OLDSMAR — The first time Robyn Haynes walked the Relay for Life was in 2005 with her mother, Susan, who was battling breast cancer.
The next year, her mom was too sick to participate, but Haynes walked to raise money to find a cure.
Susan Haynes died in October 2007, but Robyn, 20, is still raising money for the American Cancer Society. She is a team captain and a member of the planning committee for the Oldsmar Relay for Life, which will take place tonight and Saturday morning at Canal Park.
"I do it in memory of my mom," Haynes said. "If she were still here, she'd be doing it with me."
Haynes' team, Susan's Survivors, has seven members, including her father, Robert, 58, and her boyfriend, Stan Ivanov, 24. They hope to raise more than $2,500 in pledges by walking all night with nearly 400 other participants.
The event starts at 6 with a survivors lap in which survivors walk or are pushed in wheelchairs by their caregivers. On the next lap around the track, the survivors are joined by their family members. Throughout the night, team members take turns walking to raise money to beat cancer.
"The idea is that cancer won't sleep and neither will we," Haynes said.
When the participants aren't walking, they are doing everything from playing poker, musical chairs and bingo, to selling food at their tents to raise additional funds, according to Jan Chaffee, 59, chair of this year's Oldsmar event.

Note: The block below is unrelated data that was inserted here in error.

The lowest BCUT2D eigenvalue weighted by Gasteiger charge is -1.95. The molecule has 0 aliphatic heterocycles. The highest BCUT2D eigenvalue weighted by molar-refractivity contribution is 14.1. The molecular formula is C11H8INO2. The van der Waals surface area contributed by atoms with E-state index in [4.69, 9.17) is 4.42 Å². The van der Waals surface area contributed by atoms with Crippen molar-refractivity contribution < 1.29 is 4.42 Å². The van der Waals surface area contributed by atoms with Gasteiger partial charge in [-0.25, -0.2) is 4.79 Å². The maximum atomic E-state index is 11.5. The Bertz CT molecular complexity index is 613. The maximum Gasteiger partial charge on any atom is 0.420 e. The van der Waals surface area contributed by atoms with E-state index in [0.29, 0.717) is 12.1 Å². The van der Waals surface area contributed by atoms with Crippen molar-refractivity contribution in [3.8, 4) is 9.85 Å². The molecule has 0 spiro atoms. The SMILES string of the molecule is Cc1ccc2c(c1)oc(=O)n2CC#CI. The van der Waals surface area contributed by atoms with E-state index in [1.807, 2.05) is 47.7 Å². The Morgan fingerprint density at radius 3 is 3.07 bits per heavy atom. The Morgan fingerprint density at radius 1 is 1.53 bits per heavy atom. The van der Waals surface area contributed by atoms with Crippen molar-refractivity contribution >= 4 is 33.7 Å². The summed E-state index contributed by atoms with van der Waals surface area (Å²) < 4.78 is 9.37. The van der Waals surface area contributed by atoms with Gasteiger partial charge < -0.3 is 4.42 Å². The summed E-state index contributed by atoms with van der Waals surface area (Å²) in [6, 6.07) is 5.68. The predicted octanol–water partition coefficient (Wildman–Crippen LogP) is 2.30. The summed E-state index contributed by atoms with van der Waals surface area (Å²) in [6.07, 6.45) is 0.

"We really have an interesting list of activities designed to keep people awake all night," she said.
Chaffee's husband, Bryan, 55, is a prostate cancer survivor who "came out" to his friends about his disease at last year's Relay for Life after remaining silent for quite some time after his diagnosis and treatment.
One of the most powerful parts of the event is the luminaria lighting, which occurs after sundown. Participants light candles in small white bags to symbolize someone who has battled cancer.
"That's my favorite part of the whole event," Haynes said, "seeing all those lights in memory of loved ones."
The goal for the Oldsmar relay is $70,000, up about $10,000 from last year's total. Some of the money raised goes to research, but much of the proceeds are used by the local American Cancer Society offices to fund programs such as Feel Good Look Good, which offers beauty tips to women going through chemotherapy.
"I really like the fact that all of the money we raise stays in the Tampa Bay area," Haynes said.
Another program funded through local efforts is the Road to Recovery, which uses volunteers to transport patients to and from treatment.
In addition to her Relay for Life efforts, Haynes participates as a volunteer in the Road to Recovery program.
"Being with survivors makes you feel so grateful," she said. "They are completely optimistic, and it makes me want to be as much help as possible."